As we can see it takes the file pointer and forms an Array Buffer out of it and then calls the gzip method from pako library which is pretty fast in its own.

Once it get’s the compressed bytes back we communicate the results back to the main thread using postMessage

Now to the native-worker

Now this worker is a bit different, first we dynamically import the main script, which is responsible for handling the inter-op between JS and WASM code. vendor/main.js

This script downloads all the necessary wasm files and also JS glue required and makes them available in the worker context.
Apart from that we also initialise the .NET WASM runtime and the exports made from .NET layer into Javascript, so its ready for use.

However once we call into native workers onMessage method, we follow a similar approach it’s just that we now call into WASM native code instead of JS code for Gzipping.

The magical part

Now let’s see how we write the actual WASM implementation that make the magic possible.

It all starts with one simple class.
The Program.cs

As we can see this plain and simple C# and GzipCompress that creates a gzip stream backed by a memory stream and returns the byte array representing the compressed bytes back to the caller.

Is it really that simple ? One class to rule em all.
The answer is it depends (like most other things is Software), because the heavy lifting of converting JS Objects into C# is done by the JSExport annotation.

What happens behind the scenes is a source generator kicks in and generates the C# side of inter-op code for us and this means in most cases it just works, however for the cases where it doesn’t you’ll have to do the hardlifting.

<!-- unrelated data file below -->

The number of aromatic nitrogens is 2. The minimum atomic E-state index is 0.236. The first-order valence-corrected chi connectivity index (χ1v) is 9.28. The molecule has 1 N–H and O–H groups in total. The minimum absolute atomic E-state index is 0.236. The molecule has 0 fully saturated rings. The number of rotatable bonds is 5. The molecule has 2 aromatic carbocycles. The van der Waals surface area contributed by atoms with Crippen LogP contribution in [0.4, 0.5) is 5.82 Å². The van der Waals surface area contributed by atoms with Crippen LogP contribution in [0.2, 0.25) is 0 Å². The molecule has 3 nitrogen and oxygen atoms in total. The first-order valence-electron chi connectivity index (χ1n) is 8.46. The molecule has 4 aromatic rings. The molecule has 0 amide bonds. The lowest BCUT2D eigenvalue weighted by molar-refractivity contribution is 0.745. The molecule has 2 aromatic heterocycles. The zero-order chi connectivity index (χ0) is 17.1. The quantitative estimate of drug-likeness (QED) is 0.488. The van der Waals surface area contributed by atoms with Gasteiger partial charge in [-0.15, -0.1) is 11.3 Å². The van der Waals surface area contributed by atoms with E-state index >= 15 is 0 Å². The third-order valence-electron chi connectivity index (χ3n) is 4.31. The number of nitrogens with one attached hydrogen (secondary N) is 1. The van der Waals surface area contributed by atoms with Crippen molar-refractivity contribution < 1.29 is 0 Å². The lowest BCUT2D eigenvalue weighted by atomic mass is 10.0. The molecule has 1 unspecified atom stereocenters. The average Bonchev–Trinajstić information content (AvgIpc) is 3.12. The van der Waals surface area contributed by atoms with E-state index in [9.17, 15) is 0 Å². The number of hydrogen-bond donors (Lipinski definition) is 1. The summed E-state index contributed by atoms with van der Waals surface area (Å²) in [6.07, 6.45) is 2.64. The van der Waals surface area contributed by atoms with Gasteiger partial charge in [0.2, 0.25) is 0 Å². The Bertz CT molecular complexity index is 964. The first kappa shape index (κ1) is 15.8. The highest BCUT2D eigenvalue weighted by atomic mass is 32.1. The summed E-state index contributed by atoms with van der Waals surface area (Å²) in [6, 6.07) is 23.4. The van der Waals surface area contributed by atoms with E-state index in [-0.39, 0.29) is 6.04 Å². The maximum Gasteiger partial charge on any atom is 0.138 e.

But wait there is one final piece to this magic and that is, the JS side of things.
The main.js which we I mentioned before is needed for the JS interop.
This is how it looks like:

The _framework/dotnet.js is actually injected during build time, by the dotnet wasm-tools workload.

All we do here is two things

  1. Initialise the dotnet runtime and get the exports for the main assembly or whichever assembly we are interested in.
  2. Write wrapper methods to delegate the calls to the exported native methods.

And that’s it, we’re technically done.

One potential optimization that was added as part of the .csproj file is the ability to compile ahead of time.
What this means is .NET is compiled down to native machine target code (in this case the target is web assembly) instead of IL with just few flags


So we basically reduced a step the following chain as shown:

Typscript (compile) -> Javascript -> .NET (runtime) -> IL (runtime) -> WASM
Typescript (compile) -> Javascript -> .NET (runtime) -> WASM

Show me the numbers

Enough of the talking, let’s get to numbers.

As you can see .NET implementation scales pretty well with size and we ended up in upto ~4x performance benefits.

Of course this doesn’t mean WASM is the one and only solution to all your scalability problems, however its worth considering if you plan to offload some work back to the browser.
Because it’s been out since 2017 and data shows that most major browsers already support it.

And web workers have also been out since 2011–2012 and many more browsers support it.

Anyway thought I’d share something I found very interesting, that’s it for this story, thanks for making it till here 😄

Connect with me on LinkedIn for more such interesting reads.